Plans for Mexican President to Visit White House Fall Apart After Heated Call With Trump

Preliminary arrangements for outgoing Mexican President Enrique Peña Nieto’s first visit to the Trump White House were set aside last week, following a heated 50-minute phone call between the leaders. The Washington Post reported Saturday that the conversation broke down over President Trump’s refusal to assure his counterpart that he would not reiterate a campaign promise to have Mexico pay for a wall along the countries’ shared border. One Mexican official said Trump “lost his temper.” Last August, the Post obtained the official transcript of a previous call between the two leaders, during which Trump, fresh of his inauguration, acknowledged that funding for the border wall had already put his administration in a “political bind.”

In Mexico, the wall has been a charged topic of debate, with former Mexico City Mayor Andrés Manuel López Obrador, the current frontrunner heading into July’s presidential elections, stumping on sharp criticisms of Trump’s proposal. Many Mexicans expressed incredulity that Peña Nieto would even consider a diplomatic trip to Washington, and the latest headlines will do little to help the candidate from the president’s embattled PRI party recover from a sizable polling deficit. As fraught trade talks recommenced Sunday, the abandoned travel plans seem to undermine Foreign Secretary Luis Videgaray’s recent claims that the U.S.-Mexico relationship has grown “closer” since Trump took office.

HEADLINES FROM THE WESTERN HEMISPHERE

NORTH AMERICA

A bust of Orlando Letelier was unveiled along Washington, DC’s Massachusetts Avenue Sunday, not far from the spot where the former Chilean ambassador was killed in a 1976 car bombing. Documents declassified under the Obama administration confirmed that Chilean dictator Augusto Pinochet personally ordered the bombing, which also killed one of Letelier’s U.S. colleagues.

The National Commission on Human Rights warned Sunday of the “possible collapse of the protection system for refugees in Mexico.” Of the 14,596 asylum applications received last year, less than 40 percent were attended, according to the state-sponsored commission. Some 2,400 were abandoned outright, due to prolonged waiting times and a lack of transparency.

State authorities in Jalisco, Mexico arrested four municipal police officers Saturday on charges that they collaborated in the kidnapping of three missing Italian citizens last month. According to Jalisco Attorney General Raúl Sánchez, the officers, stationed in the town of Tecatitlán, “confessed” to detaining the foreigners and handing them over to a local organized crime group, possibly the Jalisco New Generation cartel.

THE CARIBBEAN

Five people were killed and one injured, following a weekend shooting in Comerío, Puerto Rico, a town southwest of San Juan. According to witnesses, a group of men pulled up in a vehicle around midnight Saturday and began firing at a crowd of people. In the aftermath of Hurricane Maria, police officers have begun calling in sick to protest missing overtime paychecks, making it difficult for the cash-striped territorial government to control crime.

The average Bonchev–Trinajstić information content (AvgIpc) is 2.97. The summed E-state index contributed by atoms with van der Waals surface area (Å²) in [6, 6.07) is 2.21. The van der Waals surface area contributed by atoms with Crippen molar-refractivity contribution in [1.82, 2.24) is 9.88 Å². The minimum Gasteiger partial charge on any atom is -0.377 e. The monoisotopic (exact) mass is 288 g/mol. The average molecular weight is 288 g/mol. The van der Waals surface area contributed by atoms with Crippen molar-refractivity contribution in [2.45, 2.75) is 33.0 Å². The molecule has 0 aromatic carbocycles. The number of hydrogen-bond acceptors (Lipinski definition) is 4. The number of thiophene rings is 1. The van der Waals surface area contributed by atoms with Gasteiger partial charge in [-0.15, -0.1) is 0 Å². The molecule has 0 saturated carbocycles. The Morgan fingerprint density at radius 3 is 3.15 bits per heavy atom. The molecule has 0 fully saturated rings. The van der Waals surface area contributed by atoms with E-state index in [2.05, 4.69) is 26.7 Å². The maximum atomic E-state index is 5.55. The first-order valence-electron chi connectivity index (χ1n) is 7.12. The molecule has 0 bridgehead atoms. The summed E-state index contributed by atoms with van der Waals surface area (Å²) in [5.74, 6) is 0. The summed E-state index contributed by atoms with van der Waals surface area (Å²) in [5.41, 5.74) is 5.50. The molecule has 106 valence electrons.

CENTRAL AMERICA

Panamanian police have been called on to intervene in an escalating legal dispute between the Trump Organization and the majority owner of the the Trump International Hotel Panama, according to several weekend reports. On Thursday, the majority owner attempted to evict the Trump Organization’s management team from the premises, claiming that the President’s brand has hurt revenue and occupancy. According to the Associated Press, witnesses say that management responded by locking itself in a glass office, deploying private security and shredding stacks of documents.

Guatemala City Archbishop Óscar Julio Vian, a strident critic of corruption, died Saturday, at the age of 70. Thousands of mourners attended a wake at the Metropolitan Cathedral, including Iván Velásquez Gómez, the head of a U.N. commission tasked with investigating corruption in the country.

NORTHERN ANDES

Colombia extradited Washington Edison Prado, the so-called “Pablo Escobar of Ecuador,” to the United States Saturday. Authorities allege that Prado, who tried to evade extradition by claiming to belong to the demobilized FARC rebel group, oversaw a sprawling international criminal network that killed judges, prosecutors, and police officers in his native Ecuador and smuggled more than 250 tons of cocaine through Central America to the U.S.

SOUTHERN CONE

Argentina’s coast guard fired cannons at an illegal Chinese fishing boat Saturday, chasing it for eight hours until it escaped into international waters. No fishermen were injured or detained in the incident, the latest in a series of confrontations with foreign boats operating without permission in Argentina’s vast maritime territory. In 2016, one such incident resulted in the sinking of a different Chinese fishing vessel.

Brazilian prosecutors confirmed Sunday that the Supreme Court has given them permission to review the bank, tax and email records of people and companies involved in a port corruption scandal that implicates President Michel Temer. The investigators elected to divulge the previously secret court order after the federal police director, a Temer appointee, told Reuters that there was no evidence indicating Temer’s involvement and that the investigation, the last one open into the scandal-laden president, might soon be closed.

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